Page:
Perfecting Audio Within The Most Challenging Environment

One of the most challenging types of acoustical projects is that of the church structure. All too often, these interior spaces are made of boomy, echoing halls filled with tile and wood, and high, unusually-structured ceilings that absorb or reflect sound in ways that are highly unpredictable.

Recently, the low voltage integrator Advent Systems, Inc. of Elmhurst, IL, took on one of their most unusual audio projects, as they addressed the unique concerns of the Prince of Peace Catholic Church in Lake Villa. Poor audio quality had become so disruptive to the congregation experience, the team at Advent was contracted to overhaul its entire sound system.

“Because of the design, glass walls and tiles, there was a five second reverberation,” says Andy Barys, A/V Sales Engineer for Advent. “And where there are hard surfaces all around, sound is a real problem.

Advent specializes in creating custom designed state-of-the-art audiovisual systems for a variety of venues including, board rooms, training centers and houses of worship.

Nevertheless, the Prince of Peace Church presented some unique challenges. For example, because of the building’s design, there were only a couple of locations where load-bearing beams could safely support the speakers.

“We talked about installing steel beams, but aesthetically, it didn’t work,” recalls Barys. “At the back of the church there was another beam. We mounted separate speakers there with a time delay so the sound from the front of the church and the back would hit the listener at the same time.”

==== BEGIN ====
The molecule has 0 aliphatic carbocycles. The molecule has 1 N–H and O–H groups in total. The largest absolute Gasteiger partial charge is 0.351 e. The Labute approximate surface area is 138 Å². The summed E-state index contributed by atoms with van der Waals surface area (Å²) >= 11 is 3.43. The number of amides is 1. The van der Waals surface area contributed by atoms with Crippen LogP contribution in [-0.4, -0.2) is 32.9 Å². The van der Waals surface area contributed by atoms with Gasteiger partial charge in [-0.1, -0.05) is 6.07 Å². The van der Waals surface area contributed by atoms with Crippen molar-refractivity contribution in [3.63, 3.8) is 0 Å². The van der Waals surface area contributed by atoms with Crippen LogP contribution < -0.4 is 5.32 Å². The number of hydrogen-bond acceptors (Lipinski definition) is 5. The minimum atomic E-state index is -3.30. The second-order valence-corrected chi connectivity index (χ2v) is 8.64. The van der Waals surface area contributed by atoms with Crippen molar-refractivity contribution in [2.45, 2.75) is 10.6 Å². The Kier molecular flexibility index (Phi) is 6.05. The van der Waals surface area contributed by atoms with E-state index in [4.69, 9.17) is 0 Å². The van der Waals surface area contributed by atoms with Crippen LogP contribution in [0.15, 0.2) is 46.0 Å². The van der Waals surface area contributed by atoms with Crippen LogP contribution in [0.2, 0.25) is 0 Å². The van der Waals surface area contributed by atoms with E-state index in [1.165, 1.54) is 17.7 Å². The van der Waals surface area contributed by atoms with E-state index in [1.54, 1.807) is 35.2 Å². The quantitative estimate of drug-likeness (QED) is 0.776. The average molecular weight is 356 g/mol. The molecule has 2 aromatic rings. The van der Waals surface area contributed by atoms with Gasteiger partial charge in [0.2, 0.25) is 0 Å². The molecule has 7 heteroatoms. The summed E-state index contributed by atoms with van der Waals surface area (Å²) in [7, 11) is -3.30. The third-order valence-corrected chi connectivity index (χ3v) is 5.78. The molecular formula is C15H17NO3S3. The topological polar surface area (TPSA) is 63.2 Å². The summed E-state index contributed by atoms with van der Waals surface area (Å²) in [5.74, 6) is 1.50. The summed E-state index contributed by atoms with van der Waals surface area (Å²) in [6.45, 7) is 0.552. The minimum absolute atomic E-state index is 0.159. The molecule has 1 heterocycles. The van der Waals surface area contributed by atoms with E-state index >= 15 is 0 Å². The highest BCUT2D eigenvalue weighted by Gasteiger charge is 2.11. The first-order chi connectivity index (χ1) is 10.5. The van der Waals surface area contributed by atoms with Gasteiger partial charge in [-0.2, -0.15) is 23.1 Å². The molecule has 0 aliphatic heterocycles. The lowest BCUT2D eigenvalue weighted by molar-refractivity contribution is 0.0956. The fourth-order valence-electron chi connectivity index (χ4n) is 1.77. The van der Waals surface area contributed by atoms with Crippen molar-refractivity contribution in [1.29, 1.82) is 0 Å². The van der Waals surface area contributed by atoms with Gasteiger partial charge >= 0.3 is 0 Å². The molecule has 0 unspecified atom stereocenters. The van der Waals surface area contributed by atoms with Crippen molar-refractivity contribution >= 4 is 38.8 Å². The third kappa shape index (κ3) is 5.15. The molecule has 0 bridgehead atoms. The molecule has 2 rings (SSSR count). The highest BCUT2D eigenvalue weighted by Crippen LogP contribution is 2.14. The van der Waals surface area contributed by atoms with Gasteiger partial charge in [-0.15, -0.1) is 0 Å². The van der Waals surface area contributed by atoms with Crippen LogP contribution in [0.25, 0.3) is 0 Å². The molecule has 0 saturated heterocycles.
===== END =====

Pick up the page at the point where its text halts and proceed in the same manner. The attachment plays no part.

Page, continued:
Barys and his acoustical designers used a special software program to ensure technical excellence. The program, Enhanced Acoustic Simulator for Engineers (EASE), allowed the team to input the dimensions of the church interior and then try out different speakers to visually stimulate how each reacted in the space.

Each array of speakers weighed between 400 and 450 pounds, and had a curve at the bottom for a focused output that kept sound from bouncing around the interior of the building.

Custom brackets had to be crafted and mounted to each. Testing ensured they could carry five times the weight limit capacity.

Another challenge the team faced was working around the floor and pews without disturbing parishioners or the architecture itself. Advent utilized moving scaffolding that allowed them to remove the old speakers and wires and maintain their schedule.

The new sound system incorporated two touch screens – one for the pastor and one for the music director. The system also uses ribbon technology, which incorporates a type of driver that is built into the speakers to eliminate feedback from the microphones.

No matter how sophisticated the technology, Barys and his team depended on the oldest and most trusted way of determining if the project was a success. “The final test are the ears,” Barys insists.